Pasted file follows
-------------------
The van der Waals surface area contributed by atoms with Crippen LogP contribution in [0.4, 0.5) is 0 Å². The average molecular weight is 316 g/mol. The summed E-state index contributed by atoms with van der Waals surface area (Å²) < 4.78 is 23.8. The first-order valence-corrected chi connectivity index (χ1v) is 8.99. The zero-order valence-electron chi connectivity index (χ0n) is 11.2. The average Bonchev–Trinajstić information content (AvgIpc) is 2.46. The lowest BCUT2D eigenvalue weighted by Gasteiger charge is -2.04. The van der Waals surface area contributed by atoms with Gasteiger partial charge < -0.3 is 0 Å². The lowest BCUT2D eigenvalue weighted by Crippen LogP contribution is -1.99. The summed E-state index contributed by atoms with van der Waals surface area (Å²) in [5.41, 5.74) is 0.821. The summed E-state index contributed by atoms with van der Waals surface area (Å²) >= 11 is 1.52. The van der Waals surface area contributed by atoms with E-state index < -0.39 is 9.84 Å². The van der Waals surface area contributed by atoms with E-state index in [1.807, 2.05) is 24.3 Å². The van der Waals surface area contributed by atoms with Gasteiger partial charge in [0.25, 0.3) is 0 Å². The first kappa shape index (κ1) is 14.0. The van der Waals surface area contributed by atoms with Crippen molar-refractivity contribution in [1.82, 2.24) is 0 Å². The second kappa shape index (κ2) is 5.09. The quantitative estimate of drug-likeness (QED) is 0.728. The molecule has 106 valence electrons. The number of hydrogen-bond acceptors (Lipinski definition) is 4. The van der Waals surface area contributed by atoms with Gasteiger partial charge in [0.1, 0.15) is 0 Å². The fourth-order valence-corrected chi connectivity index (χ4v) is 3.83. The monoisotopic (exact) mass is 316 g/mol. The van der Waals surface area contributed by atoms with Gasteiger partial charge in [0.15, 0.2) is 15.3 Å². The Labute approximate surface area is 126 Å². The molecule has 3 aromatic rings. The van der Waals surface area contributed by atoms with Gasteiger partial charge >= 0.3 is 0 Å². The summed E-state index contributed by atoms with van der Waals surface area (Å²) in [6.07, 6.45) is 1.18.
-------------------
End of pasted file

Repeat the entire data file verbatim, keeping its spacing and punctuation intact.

The van der Waals surface area contributed by atoms with Crippen LogP contribution in [0.4, 0.5) is 0 Å². The average molecular weight is 316 g/mol. The summed E-state index contributed by atoms with van der Waals surface area (Å²) < 4.78 is 23.8. The first-order valence-corrected chi connectivity index (χ1v) is 8.99. The zero-order valence-electron chi connectivity index (χ0n) is 11.2. The average Bonchev–Trinajstić information content (AvgIpc) is 2.46. The lowest BCUT2D eigenvalue weighted by Gasteiger charge is -2.04. The van der Waals surface area contributed by atoms with Gasteiger partial charge < -0.3 is 0 Å². The lowest BCUT2D eigenvalue weighted by Crippen LogP contribution is -1.99. The summed E-state index contributed by atoms with van der Waals surface area (Å²) in [5.41, 5.74) is 0.821. The summed E-state index contributed by atoms with van der Waals surface area (Å²) >= 11 is 1.52. The van der Waals surface area contributed by atoms with E-state index < -0.39 is 9.84 Å². The van der Waals surface area contributed by atoms with E-state index in [1.807, 2.05) is 24.3 Å². The van der Waals surface area contributed by atoms with Gasteiger partial charge in [0.25, 0.3) is 0 Å². The first kappa shape index (κ1) is 14.0. The van der Waals surface area contributed by atoms with Crippen molar-refractivity contribution in [1.82, 2.24) is 0 Å². The second kappa shape index (κ2) is 5.09. The quantitative estimate of drug-likeness (QED) is 0.728. The molecule has 106 valence electrons. The number of hydrogen-bond acceptors (Lipinski definition) is 4. The van der Waals surface area contributed by atoms with Gasteiger partial charge in [0.1, 0.15) is 0 Å². The fourth-order valence-corrected chi connectivity index (χ4v) is 3.83. The monoisotopic (exact) mass is 316 g/mol. The van der Waals surface area contributed by atoms with Gasteiger partial charge in [0.15, 0.2) is 15.3 Å². The Labute approximate surface area is 126 Å². The molecule has 3 aromatic rings. The van der Waals surface area contributed by atoms with Gasteiger partial charge >= 0.3 is 0 Å². The summed E-state index contributed by atoms with van der Waals surface area (Å²) in [6.07, 6.45) is 1.18.